¢ Heard parent Linda Weinmaster complain that her son, Adam, who is autistic, is being neglected by the district's special education program.

Supt. Randy Weseman and Deputy Supt. Bruce Passman, who oversees the special education program, assured the board that they and others had gone to great lengths to accommodate Weinmaster's son.

Morgan asked Weinmaster to put her concerns in writing, noting that discussing them in a public setting seemed inappropriate.

¢ Greeted Darryl Montreau, the district's new service coordinator for American Indian students.

Comments

MWIV 8 years, 4 months ago

As the old saying goes, "buy them books and buy them books and all they do is eat the covers!" This whole deal will come to a halt when the baby boomers get their homes paid off (assuming they just don't get bigger and more expensive ones) and then they find out just how much their property taxes really are when they have to pay one half of them just before Christmas each year. Now it is buried in the house payment. "Oh well, it's (the increase) just another $15-20 per month! We can handle it", which is the current situation. Baby boomers have a reputation of getting what they want.

Lori Nation 8 years, 4 months ago

well all of those families that are out there cursing the school system for such high school fees such as our family you had an opportunity to voice your opinon last night at the school board meeting we were hoping more families would show but they didnt.(we were disappointed) but you can still voice your opinion call your board members and higher authority, make it known that the school fees are outrageous.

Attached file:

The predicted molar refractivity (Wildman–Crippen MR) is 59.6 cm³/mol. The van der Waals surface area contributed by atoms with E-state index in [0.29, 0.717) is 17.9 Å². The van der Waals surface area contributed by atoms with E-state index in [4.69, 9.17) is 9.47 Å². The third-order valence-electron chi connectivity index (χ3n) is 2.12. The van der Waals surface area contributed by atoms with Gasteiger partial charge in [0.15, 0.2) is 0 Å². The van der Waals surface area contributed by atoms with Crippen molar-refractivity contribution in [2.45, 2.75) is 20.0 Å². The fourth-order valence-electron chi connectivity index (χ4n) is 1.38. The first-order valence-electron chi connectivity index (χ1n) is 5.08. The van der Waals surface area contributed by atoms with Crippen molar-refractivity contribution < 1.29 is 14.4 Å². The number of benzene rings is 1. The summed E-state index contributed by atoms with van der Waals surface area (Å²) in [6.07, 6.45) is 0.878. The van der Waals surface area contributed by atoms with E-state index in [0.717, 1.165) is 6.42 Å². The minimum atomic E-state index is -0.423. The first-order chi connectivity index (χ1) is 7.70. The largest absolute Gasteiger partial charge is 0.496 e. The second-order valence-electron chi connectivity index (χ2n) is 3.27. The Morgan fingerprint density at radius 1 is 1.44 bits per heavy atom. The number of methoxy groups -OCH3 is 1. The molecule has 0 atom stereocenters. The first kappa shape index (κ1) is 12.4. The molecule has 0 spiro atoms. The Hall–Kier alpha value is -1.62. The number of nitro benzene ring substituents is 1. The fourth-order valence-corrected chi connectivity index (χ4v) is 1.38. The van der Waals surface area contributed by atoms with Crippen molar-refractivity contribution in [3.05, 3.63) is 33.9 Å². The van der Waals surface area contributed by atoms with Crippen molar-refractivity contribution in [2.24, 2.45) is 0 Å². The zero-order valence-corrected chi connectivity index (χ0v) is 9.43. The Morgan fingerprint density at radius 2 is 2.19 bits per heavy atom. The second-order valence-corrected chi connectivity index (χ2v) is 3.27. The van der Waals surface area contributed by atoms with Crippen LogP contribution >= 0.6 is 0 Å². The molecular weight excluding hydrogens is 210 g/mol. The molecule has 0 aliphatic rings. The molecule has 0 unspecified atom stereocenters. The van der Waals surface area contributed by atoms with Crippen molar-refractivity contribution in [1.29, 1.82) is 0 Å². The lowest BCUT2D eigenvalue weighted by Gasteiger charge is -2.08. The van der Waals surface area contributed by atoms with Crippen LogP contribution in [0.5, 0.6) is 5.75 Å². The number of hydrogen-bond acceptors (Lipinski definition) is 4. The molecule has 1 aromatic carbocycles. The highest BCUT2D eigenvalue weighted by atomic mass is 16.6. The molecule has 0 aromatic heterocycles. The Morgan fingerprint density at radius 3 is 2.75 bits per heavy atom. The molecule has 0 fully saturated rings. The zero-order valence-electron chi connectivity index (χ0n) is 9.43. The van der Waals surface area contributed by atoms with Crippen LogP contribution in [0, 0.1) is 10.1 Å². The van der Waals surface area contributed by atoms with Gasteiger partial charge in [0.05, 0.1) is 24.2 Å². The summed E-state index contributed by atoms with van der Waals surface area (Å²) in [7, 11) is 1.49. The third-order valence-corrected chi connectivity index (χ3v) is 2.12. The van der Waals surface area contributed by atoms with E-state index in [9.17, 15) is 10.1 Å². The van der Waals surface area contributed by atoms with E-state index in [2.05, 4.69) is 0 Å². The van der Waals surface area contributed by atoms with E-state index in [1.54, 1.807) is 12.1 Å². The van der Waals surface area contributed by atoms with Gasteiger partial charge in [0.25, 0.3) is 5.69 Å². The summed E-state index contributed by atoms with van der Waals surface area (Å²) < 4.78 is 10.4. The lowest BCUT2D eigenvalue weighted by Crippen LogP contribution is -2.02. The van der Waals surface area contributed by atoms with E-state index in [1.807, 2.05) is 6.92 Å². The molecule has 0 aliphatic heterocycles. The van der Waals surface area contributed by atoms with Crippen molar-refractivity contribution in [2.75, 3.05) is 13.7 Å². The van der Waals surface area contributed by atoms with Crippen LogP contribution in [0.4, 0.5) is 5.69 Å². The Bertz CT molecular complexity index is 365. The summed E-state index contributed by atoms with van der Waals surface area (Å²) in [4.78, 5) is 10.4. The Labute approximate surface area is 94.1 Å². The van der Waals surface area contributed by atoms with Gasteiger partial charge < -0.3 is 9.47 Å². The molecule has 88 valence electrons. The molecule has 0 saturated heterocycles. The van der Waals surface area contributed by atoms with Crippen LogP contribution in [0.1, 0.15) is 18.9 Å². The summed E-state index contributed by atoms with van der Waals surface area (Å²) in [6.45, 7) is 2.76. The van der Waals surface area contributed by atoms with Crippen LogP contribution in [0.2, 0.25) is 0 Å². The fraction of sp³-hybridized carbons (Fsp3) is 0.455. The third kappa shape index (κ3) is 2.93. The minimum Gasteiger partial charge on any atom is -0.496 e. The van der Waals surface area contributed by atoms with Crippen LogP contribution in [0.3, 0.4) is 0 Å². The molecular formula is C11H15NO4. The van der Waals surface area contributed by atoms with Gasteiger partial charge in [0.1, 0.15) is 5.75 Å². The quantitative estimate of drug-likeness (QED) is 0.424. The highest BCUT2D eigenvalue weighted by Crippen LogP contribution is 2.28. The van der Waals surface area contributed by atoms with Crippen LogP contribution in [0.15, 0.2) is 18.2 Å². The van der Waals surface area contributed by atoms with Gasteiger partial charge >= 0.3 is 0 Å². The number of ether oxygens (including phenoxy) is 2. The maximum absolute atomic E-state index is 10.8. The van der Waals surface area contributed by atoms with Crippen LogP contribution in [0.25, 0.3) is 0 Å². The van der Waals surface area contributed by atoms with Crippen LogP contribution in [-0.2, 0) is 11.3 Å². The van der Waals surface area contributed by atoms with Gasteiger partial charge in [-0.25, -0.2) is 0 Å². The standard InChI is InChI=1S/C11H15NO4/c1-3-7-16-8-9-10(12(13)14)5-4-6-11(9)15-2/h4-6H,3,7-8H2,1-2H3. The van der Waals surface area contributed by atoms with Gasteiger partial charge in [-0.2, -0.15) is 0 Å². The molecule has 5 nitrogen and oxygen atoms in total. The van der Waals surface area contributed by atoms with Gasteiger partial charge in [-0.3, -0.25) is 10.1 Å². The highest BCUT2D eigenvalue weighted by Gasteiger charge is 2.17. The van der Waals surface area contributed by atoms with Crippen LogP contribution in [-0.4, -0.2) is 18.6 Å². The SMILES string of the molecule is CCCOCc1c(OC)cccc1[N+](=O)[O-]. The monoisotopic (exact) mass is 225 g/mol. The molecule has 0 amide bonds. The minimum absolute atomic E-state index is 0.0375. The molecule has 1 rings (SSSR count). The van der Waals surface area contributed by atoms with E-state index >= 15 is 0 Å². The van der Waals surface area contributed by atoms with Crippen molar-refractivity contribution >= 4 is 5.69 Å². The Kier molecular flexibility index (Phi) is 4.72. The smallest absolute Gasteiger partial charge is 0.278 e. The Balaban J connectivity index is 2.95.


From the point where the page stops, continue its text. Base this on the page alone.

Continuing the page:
aquakej 8 years, 4 months ago

"...authority to raise taxes for teacher salaries because of above-average housing costs."
Um,....so....just because teachers have to pay higher-than-normal housing costs, that means that the rest of us have to pay even HIGHER-than-normal housing costs to give them a break? That is very flawed logic! I hate kids and I'll never use our stupid school districts. I hate to spend even more tax money on them.

prioress 8 years, 4 months ago

aquakej:
Don't "hate" those kids too much. If they get a decent education and a responsible job they will be putting money into your social security accounts. What goes around comes around. When we were little, some "old farts with money" were fronting much of the bill for our education. BTW: If you don't like the "housing cost" terms of the new finance law, blame the legislature, not the USD 497 Board of Education.

Shardwurm 8 years, 4 months ago

It's the old 'for the cost of one Big Mac a week you can...' That's great in theory. The problem? We're already buying 100 Big Macs a week and it's getting tiresome.

Once again this hinges on teacher salaries. Don't try to say differently. Salaries and benefits are the highest cost in any organization. So as a shareholder we should expect performance from those teachers if we're going to continue to buy Big Macs. Is that the case? Nope. Tenure and the union ensure that mediocre performance is good enough.

Prioress makes the assumption that spending more money on teacher salaries = a decent education. This is patently flawed logic.

Let me ask you this - do you think the reason other countries consistently destroy US students in competitions do so because they pay their teachers more? Or do you think it's because the quality of the instruction is better? Do you believe that just because you pay someone more to do a job you'll receive better performance? Or is it the notion that 'better' individuals will become teachers if there is enough incentive?

The truth? None of the above matters if you don't hold teachers accountable for their performance. I don't mind paying for quality work and rewarding those who deserve it. Trouble is the union and tenure block most efforts to rid a district of under-performers.